What is a good click-through rate for Facebook Ads?
This isn’t really a very good question, because on its own the click-through rate doesn’t actually mean anything at all. A much better question to ask is ‘what is the return on investment? If I spend X on Facebook Ads, how much am I going to get back as Y from my new customers?’
However, given that the question is out in the open, I will try and answer it. Typically, you’ll see a click-through rate of somewhere between 0.1% and 2%. Something in the region of 2% would be quite a good click-through rate for a Facebook ad. Now, it might feel like it is a very low number, but that’s not a bad thing because you only want people to click on the ad if they are right for it. What is much more important to you is that the people who click give you their information and hit that submit button. And it’s even more important that the people who hit that submit button are then able to enter into a dialogue of some sort.
This can mean talking with you, or coming in to see you, or you engage via email, or some other means of communication. You move them from a lead into a paying customer and it is the number of customers who ultimately come from your leads that is the defining factor in determining the success of your campaign.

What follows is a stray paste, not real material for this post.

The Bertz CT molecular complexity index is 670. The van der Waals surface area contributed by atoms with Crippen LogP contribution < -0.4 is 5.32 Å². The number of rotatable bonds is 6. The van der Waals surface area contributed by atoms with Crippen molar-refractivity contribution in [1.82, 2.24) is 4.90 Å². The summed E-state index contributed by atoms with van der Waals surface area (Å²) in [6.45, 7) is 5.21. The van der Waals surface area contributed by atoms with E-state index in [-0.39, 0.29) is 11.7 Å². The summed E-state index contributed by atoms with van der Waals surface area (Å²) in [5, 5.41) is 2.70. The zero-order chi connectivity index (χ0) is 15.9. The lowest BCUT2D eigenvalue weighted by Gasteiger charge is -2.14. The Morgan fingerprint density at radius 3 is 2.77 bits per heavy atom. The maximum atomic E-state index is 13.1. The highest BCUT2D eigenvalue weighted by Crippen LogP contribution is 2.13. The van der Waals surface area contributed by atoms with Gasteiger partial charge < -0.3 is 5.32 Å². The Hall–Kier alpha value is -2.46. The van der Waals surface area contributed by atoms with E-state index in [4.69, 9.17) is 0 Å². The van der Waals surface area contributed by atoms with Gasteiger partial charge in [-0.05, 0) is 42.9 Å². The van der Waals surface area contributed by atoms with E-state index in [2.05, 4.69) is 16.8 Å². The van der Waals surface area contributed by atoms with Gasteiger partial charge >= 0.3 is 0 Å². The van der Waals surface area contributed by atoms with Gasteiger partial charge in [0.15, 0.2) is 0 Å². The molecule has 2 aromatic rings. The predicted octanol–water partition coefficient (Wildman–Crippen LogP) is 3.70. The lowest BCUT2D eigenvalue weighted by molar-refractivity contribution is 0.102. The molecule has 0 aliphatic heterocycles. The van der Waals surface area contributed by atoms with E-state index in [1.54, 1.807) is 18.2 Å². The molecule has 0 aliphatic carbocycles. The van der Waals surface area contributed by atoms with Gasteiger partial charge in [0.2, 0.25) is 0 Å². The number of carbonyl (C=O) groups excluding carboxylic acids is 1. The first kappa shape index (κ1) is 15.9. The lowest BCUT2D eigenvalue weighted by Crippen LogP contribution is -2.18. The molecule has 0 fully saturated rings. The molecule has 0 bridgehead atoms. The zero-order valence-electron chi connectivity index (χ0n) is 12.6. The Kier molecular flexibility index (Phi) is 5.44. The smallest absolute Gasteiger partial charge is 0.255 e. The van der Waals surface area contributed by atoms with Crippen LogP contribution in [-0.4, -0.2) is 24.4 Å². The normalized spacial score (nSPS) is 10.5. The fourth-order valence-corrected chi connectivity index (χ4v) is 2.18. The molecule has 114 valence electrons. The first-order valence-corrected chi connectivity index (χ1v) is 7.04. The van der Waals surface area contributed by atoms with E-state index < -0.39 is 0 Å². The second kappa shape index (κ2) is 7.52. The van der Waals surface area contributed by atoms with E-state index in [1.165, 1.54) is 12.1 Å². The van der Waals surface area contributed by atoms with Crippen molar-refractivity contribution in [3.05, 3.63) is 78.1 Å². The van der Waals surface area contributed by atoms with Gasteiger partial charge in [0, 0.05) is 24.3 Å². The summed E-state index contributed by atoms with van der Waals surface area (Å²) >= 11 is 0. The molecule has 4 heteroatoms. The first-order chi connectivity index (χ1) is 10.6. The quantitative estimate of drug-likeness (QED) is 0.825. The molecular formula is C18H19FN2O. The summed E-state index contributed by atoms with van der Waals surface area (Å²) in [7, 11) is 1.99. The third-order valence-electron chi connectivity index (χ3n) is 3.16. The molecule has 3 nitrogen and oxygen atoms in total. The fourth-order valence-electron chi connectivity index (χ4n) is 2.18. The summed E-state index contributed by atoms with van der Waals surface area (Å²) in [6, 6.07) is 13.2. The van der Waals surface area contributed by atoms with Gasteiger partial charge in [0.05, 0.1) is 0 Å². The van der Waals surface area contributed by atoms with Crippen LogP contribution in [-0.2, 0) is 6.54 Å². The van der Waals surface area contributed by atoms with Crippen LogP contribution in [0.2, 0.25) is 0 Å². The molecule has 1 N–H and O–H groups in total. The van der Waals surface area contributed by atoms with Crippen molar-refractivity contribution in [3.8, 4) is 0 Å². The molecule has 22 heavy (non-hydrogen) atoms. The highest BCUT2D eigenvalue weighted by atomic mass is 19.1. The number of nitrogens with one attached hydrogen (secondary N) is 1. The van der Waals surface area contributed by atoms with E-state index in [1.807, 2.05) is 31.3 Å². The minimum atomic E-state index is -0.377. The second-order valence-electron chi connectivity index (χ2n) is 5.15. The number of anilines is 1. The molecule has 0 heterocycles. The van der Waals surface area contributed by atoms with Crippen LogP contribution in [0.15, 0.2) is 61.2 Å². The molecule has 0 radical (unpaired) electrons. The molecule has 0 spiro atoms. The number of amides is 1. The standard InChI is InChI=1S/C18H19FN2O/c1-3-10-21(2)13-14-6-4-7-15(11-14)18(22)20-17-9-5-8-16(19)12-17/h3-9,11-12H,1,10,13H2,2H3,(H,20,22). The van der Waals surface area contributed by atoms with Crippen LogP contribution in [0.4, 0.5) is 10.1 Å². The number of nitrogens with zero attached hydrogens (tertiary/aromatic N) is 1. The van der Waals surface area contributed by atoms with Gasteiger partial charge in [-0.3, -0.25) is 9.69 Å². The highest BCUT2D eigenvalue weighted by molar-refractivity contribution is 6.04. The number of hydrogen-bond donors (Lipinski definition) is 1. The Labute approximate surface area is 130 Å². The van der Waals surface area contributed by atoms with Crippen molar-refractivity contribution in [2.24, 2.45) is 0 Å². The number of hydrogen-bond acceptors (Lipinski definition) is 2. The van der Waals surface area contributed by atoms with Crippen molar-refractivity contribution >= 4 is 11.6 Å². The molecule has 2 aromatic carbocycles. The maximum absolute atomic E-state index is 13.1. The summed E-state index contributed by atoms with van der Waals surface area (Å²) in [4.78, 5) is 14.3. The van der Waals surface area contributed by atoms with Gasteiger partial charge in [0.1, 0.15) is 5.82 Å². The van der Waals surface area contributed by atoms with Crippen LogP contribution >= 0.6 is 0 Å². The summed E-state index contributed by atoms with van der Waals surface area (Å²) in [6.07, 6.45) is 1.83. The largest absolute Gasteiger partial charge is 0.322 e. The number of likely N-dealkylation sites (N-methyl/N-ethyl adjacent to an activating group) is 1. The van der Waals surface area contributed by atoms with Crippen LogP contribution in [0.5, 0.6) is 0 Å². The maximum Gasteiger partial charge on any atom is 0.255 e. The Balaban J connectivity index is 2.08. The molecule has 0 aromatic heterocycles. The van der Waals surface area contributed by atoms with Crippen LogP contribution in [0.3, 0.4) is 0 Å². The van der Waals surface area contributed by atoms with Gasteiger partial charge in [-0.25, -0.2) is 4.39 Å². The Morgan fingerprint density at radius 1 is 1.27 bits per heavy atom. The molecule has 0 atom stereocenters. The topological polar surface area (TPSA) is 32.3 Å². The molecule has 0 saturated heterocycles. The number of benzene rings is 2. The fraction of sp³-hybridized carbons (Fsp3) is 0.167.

We don’t worry about click-through rate at all, we don’t even report it on our management figures in our own business. It will be shown in the report that you get as a LeadCycle client, but in my own business and with our own campaigns, we are generating hundreds of leads every single day for our business through Facebook Ads. I don’t pay any attention to the click-through rate. It’s not important at all. Instead, I focus on my cost per lead and on the number of leads that I need to get in order to gain a customer. Those are the two things that are most important to me, because from those two things, I can then work out my return on investment and then I know whether I should keep doing this, fuelling it and feeding it, or whether I should be pulling back and stopping to make a change.